Saturday, September 20, 2014

Journalists - tell your stories in amazing captivating ways. LET GO OF THE PAST!

She was singing near the town square in what was a beautiful day. The smell of fresh garlic from outdoor cooking suffused the air. 

Behind her a few boys gathered as is their want on street corners, probably discussing football and Ronaldo's form.

Her eyes widened to the lens with her infectious smile she is prompted to sing. It's a song about freedom -  a catchy melody, whose words you don't need to master.

Seven, eight...11 seconds later. Without a hint of what to expect, the implausible happens. A menace is visited upon the 13-year-old girl and surrounding people.

I have told you enough thus far to ruin your intake of the film, five minutes of which I show at the end of this post. I am aware it's  a spoiler. Normally I wouldn't but I am making a point.

with old acquaintance Travis Fox
Yesterday presenting at CUNY's #ReinventTV - gathering of innovators and journalists to discuss how to reinvent TV, I had a precious five minutes to make this point, But without a film.

Reinventing TV
I am a journalist, and a senior lecturer. I study film form and cognitive behaviour. I do this to understand how to tell a story so the effect is immanent - lasting.

As a TV journalist, I could have shown you the scene I have discussed to take you into the film. As a skilled TV reporter I could have said: 'what happens next is not for the faint hearted'.

But I have still ruined the moment for how you should perceive the film. The discovery must be your own.

In the 1960s television conceived amazing way to tell complex stories. Just before the 60s, the reporters job was to ask questions in the field and hand the film over to a commentator and scriptwriter.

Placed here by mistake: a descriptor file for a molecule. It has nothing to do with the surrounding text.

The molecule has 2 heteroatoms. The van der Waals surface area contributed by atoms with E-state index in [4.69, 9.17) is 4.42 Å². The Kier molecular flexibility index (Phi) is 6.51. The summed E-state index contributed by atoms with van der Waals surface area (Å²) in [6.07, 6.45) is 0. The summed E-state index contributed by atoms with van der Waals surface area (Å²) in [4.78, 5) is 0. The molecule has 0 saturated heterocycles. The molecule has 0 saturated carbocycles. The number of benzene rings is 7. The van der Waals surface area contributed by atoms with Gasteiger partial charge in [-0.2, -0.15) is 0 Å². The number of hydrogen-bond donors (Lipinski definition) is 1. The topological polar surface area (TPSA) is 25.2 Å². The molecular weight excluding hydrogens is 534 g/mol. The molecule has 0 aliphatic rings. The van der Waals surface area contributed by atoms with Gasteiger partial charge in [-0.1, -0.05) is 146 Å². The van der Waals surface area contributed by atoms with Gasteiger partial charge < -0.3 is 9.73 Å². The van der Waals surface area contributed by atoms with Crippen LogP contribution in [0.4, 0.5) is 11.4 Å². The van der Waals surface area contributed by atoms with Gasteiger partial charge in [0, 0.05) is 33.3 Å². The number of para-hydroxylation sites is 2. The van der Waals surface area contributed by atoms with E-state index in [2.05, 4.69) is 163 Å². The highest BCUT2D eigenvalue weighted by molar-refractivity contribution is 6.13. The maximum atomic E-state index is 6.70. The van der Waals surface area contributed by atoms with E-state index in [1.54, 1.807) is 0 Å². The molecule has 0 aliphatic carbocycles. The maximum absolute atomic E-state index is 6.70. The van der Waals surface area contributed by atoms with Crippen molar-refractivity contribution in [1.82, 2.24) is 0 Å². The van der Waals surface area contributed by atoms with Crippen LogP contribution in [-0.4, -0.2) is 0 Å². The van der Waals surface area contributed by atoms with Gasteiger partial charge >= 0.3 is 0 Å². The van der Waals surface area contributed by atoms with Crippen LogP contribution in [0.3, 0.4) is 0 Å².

The reporter played no other role. Thank goodness for common sense. In the 60s heavyweight US media figures like Frank Reuven popularised the 'Integrated package'.

It was transformative. Within two minutes your could tell literally any story. Television invented an art form, which today still takes some time to master. It's not to be sniffed at.

Except today, the frame that penned the package to a structure has come under strain. 

Why does every report have to be under two minutes? Why does every report require a reporter? Why does every report suffocate me with facts, such that a minutes after the reporter, I'd be hard pressed to tell you what it was about. Why don't I care about what I have heard?

The package like any art-form needs a reboot.

However, within television firstly no one has the answer to what that may be. Secondly, any digression from the package is seen as breaking a fundamental tenant of journalism.

It is as if, journalism cannot grow, cannot mature, is not  bold enough to take risks, cannot figure out how to tell you the audience what's happening in a way that you care.

Why? Because, the juggernaut that drives to TV is managed by those wedded to its legacy. But I want to tell you a story! I am still a journalist ! But I want you to care.

So I tell stories in the richest vein possible, bound by the professionalism of the craft, and deliver 11.30 seconds into the video.

At 11.30 seconds in Stephen Soderberg, arguably one of the finest story tellers around tells you how I see story telling. I knew this before Soderberg's talk, but he explains it in a way that gives it cred.

If photojournalism is the art of telling a story with pictures, videojournalism is the art of telling stories through cinema.

It's not a fudge. It may be your inability to understand the art of factual storytelling, that differs according to the story, the content, and my approach. It is not adhoc. It is saying I would like you to see this and be affected.

Is that not the job of journalism?